Let’s take a couple of real world examples.

The first one is a portrait:

You’re a photographer. Your girlfriend/wife, boyfriend/husband, even your boss would like a portrait.

You’re keen to please. You sit them down against a plain background. You have some nice window light. You know that most good portraits are not head on. Besides your girl friend wants to show you her best side.

So your subject is sitting there and you know that a portrait needs sharp eyes.

But wait a minute, one eye is nearer than the other.

Yes, you want the nearest eye to be sharp. You’re not looking for sharp ears, a sharp nose or great details of the wrinkles in your sitter’s neck. No it’s the eyes that have it.

How are you going to make sure that you focus on the nearest eye?

Well, you can start with your central focus spot and aim it over the nearest eye.

Trouble is that this will mess your composition up. It’s not likely that you want a portrait with an eye bang in the middle.

So how can we deal with this?

First, and often recommended, is to use your central focus spot, focus on the nearest eye and then lock the focus, perhaps by half pressing the shutter release, and then move the camera so that you can compose the picture properly.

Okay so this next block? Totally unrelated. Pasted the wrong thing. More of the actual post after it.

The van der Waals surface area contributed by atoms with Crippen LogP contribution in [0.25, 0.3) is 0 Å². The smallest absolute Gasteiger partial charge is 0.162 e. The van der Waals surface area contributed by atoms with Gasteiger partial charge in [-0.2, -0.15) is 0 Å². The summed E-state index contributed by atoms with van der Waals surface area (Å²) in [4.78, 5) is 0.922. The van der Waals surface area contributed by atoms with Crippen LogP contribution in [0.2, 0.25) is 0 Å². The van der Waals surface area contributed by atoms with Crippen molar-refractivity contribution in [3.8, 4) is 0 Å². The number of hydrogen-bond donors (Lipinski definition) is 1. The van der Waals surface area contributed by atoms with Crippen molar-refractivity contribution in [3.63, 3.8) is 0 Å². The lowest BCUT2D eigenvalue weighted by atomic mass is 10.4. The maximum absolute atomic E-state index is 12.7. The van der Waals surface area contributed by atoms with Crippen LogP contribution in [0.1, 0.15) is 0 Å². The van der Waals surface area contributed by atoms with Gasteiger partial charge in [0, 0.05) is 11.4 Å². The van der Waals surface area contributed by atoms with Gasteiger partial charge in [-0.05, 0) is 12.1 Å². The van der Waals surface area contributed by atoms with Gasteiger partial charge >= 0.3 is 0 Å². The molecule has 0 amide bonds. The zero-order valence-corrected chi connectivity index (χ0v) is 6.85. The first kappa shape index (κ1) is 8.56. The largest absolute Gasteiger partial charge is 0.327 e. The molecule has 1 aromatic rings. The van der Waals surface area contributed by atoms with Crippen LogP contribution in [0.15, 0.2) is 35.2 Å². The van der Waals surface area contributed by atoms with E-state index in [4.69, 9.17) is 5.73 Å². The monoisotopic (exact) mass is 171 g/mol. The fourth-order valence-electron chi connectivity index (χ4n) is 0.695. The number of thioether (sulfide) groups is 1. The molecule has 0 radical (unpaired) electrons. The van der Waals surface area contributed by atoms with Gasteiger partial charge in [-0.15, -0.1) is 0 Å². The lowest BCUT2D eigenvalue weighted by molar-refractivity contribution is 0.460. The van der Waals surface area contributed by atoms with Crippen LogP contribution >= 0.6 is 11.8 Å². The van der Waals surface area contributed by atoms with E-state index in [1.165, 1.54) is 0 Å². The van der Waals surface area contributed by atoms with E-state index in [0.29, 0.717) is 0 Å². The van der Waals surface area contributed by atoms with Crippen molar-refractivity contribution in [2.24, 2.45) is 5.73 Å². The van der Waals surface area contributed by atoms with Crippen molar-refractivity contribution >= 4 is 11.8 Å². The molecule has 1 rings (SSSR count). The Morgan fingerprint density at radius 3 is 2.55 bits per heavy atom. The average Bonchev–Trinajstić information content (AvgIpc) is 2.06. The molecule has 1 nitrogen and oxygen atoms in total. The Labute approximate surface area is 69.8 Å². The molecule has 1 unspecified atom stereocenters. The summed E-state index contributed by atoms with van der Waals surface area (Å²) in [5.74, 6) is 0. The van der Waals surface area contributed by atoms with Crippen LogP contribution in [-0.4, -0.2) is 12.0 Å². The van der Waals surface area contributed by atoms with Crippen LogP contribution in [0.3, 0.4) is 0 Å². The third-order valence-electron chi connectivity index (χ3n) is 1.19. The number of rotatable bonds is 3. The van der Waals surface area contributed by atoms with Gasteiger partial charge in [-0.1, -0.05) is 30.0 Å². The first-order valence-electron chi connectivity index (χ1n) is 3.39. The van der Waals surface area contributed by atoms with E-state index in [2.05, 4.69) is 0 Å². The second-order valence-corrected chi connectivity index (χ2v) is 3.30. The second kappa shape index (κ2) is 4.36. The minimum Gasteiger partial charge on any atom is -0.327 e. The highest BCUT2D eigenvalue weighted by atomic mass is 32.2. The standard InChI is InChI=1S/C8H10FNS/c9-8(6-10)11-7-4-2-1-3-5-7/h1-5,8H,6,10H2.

This will certainly help but there are still problems with this approach. In the time it takes to move from focussing to composing:

  • You might have moved nearer or further,
  • Your sitter might have moved nearer or further
  • The fleeting expression you were looking for may have vanished.
  • And you’ve introduced some possible camera shake.

It’s really not very satisfactory.

Another thing you can do is to try using one of your off centre focussing points.

It’s just possible that the eye will be exactly where you want it but if not, you’ll still have to move.

I think you’ve got a couple of other options depending on your equipment.

One solution works well if you’ve got plenty of megapixels.

It’s a tip from the old days of medium format photography which is to stand well back so that there’s plenty of empty space around your picture. Use your autofocus directly on the nearest eye and take the picture.

Your picture will be badly composed but later on you can crop the photo exactly the way you want in the computer. Using a 21 megapixel camera like my Canon 5D Mk 11, you’ll still have 10-15 megapixels to play with which is enough for a great personal portrait.

An added bonus is that you can crop your picture several different ways.

The next tip may seem a bit bizarre – switch your auto focus off and focus manually.

Yes, I said manually.

If you have a wide aperture lens and a good bright viewfinder which is properly corrected for your eyesight you might be able to focus fairly well and your composition problems will be solved.